Working the mines
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Mon Aug 24 08:04:50 EDT 2020
You might want to buy a copy of “Coalwood” from the commissary which takes you through the various operator/union negotiations and the benefits derived from them. One of the benefits was work time was measured portal to portal, rather than working time at the section face
Miners never worked 16 hour days, they may have worked 12 hours at some point if only a single shift was working, especially if the work shift was not measured portal to portal. They did work 6 days a week up into the 1930s and during World War II. Coal loader time vs company work time was different as coal loaders were paid by the ton produced, whereas company men were paid by shift work. A coal loader had a designated “place to work” and he might work 16 hours if he chose to or 4 hours or no hours on a given day. The difference between coal loaders (in the pick & shovel days) and company men and the wages for each job were published in “Gary Hollow,” which is still available from Amazon. The coal loader classification went away with unionization.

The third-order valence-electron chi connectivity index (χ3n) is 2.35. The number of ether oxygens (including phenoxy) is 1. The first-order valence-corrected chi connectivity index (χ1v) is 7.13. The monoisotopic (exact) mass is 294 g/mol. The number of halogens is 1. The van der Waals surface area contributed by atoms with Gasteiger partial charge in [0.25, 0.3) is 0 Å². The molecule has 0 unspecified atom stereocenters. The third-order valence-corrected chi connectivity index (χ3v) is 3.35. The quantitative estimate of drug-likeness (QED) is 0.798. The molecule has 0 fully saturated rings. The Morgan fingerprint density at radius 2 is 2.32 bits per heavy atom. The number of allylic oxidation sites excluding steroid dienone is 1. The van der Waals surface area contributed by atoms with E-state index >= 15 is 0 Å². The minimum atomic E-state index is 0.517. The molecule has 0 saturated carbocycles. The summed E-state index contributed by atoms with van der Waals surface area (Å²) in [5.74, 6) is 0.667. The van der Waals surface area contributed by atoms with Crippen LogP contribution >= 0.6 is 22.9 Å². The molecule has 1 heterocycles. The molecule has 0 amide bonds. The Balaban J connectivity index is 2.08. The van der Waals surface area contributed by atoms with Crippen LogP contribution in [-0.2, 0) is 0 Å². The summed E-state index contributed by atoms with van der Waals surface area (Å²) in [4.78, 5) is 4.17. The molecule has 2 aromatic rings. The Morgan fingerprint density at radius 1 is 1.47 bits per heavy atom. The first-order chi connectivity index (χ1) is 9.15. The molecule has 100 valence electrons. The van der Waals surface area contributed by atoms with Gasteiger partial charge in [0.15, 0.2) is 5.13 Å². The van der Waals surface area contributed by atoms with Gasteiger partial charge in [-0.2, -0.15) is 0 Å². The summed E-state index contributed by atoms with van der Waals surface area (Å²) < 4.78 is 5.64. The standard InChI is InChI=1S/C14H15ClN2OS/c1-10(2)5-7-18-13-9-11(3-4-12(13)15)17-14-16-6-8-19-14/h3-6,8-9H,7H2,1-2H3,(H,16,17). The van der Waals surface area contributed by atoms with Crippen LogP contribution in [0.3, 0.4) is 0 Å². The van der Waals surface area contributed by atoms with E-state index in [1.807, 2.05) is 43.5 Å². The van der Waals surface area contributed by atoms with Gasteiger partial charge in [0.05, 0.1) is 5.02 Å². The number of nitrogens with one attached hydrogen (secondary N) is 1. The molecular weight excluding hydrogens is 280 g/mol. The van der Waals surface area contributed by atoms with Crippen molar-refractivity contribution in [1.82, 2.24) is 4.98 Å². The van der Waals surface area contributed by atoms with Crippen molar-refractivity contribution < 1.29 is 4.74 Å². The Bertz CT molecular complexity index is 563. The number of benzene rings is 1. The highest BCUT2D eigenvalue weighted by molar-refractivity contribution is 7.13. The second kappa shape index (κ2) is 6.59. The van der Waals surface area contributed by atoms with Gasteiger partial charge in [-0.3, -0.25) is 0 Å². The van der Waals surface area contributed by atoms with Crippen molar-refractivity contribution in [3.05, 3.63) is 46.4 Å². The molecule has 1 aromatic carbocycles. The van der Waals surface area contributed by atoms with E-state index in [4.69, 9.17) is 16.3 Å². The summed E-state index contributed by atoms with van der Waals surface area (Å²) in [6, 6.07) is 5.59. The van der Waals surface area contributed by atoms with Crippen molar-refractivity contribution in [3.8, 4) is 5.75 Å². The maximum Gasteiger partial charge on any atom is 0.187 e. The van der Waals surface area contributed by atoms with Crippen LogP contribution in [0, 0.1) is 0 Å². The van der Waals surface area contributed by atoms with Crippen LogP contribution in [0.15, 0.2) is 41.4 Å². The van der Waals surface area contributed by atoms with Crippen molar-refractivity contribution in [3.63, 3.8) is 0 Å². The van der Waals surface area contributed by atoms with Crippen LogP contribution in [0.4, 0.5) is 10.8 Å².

In the 1940s and 1950s the mines generally worked two or three shifts per day, five days a week. Some mines used the third shift for maintenance or blasting, others it was just a regular work shift as mines were worked in numerous sections.
Strip mines and “dog mines” were worked differently. Dog mines were generally worked by less than 10 workers.
“Billion Dollar Coalfield,” available from the commissary does not go into the mechanics of coal mining, but does go into every coal mine in McDowell County W.Va. from their opening to their closing.
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Subject: Working the mines
Just curious as to working in the mines in the Appalachians. Did the mines work multiple shifts or just one shift per day? I'm assuming they probably worked 6 days a week and 16 hour days back in the 1940-50 period. Anyone have any info? I haven't seen it mentioned in the several books I have on railroads and coal mines.
Deer Creek Locomotive Works
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